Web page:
By Mark Sumner, Lecturer in Sustainablity, Fashion and Retail
Around 35% of the microplastics contaminating the world’s oceans come from washing our clothes. When washed, synthetic clothing sheds tiny plastic fragments (typically shorter than 5mm). Known as microfibres, these fragments are a common type of microplastic, and when released pose a serious threat to marine environments.
Due to their small size, microfibres can be easily ingested by marine animals. Research finds that exposure to microfibres can inhibit growth, disrupt reproduction and feeding and even cause death.
But the scale of microfibre pollution from laundry is poorly understood. The factors affecting microfibre discharge are complex, while these plastic fragments alone are not the only issue. Natural microfibres, such as cotton, are released from fabrics during washing and may also carry an environmental threat.
Yet current methods for measuring microfibre release are unreliable. A large number of studies have estimated the scale of microfibre pollution from domestic laundry. But they have obtained widely varying results. Each person in the UK, for example, could release anywhere between 5g and 2.14kg of microfibres each year.
But these estimates do not reflect the complex mechanisms through which microfibres are released during washing. Clothes are made from thousands of different fabrics and we all use different washing machines and cycles to clean them.
Using a gyrowash (a device that replicates a domestic washing machine in lab conditions), we studied the effect of different washing conditions on the microfibre footprint of domestic laundry. We found that UK laundry generates up to 17,847 tonnes of microfibres each year (243g per person), weighing the equivalent of around 1,500 double-decker buses.
We found that increasing the wash temperature from 40℃ to 90℃ reduced microfibre release by 26%. At this temperature, the fibres become less brittle, making them less susceptible to fragmentation.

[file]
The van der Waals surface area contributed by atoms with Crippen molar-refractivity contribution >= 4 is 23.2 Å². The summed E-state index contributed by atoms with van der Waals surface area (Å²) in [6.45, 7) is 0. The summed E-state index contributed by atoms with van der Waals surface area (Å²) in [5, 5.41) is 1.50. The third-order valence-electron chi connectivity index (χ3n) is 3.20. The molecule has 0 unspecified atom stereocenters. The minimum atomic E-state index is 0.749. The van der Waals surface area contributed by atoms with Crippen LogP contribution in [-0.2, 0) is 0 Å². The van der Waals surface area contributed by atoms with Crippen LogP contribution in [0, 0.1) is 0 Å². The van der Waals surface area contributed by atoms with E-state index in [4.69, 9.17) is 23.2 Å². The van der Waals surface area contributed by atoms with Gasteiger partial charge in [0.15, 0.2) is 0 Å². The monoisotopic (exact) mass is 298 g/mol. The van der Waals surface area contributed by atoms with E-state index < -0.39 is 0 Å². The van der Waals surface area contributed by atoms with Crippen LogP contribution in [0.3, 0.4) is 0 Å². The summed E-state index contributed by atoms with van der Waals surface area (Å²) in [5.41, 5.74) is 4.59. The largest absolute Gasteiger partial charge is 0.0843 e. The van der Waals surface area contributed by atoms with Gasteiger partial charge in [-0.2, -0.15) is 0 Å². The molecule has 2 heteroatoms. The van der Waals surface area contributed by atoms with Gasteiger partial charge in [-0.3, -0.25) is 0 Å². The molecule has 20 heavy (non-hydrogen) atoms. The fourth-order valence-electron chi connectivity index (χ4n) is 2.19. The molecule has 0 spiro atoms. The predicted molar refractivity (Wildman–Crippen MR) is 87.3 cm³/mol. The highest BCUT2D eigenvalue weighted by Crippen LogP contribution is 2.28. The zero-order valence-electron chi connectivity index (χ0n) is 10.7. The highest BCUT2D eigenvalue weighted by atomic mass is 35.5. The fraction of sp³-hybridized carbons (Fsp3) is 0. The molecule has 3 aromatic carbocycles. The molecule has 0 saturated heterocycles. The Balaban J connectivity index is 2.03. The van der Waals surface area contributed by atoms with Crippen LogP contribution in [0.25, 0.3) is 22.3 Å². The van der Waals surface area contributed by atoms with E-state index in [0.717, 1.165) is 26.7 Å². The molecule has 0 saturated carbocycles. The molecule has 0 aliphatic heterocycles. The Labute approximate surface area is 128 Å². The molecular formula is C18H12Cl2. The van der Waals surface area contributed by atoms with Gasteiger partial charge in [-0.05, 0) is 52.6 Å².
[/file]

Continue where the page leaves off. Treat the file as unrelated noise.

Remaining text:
Wash duration, however, had only a minor effect on microfibre release. We found no significant difference in the amount of microfibres released after 30 minutes and after an hour. This is likely to be because the majority of microfibres are held loosely in the fabric and are released early on in the washing cycle.
What had the most significant impact on microfibre release were the ratio of water to the size of the wash load and the level of abrasion between fabrics in the washing machine drum.
As clothes are tossed around in the wash, they collide with each other and the sides of the drum. Called agitation, this dislodges and breaks fibres in the fabric, allowing particles to wash out of the fabric structure. When we reduced the level of agitation but kept all other wash conditions constant, the release of microfibres reduced by over 50%.
We also found that more microfibres were released when the water to wash load ratio was higher. More than twice as much material was released from the fabric when this ratio was doubled. Increasing the flow of liquid through the fabric likely causes more fragments to be washed out of the fabric.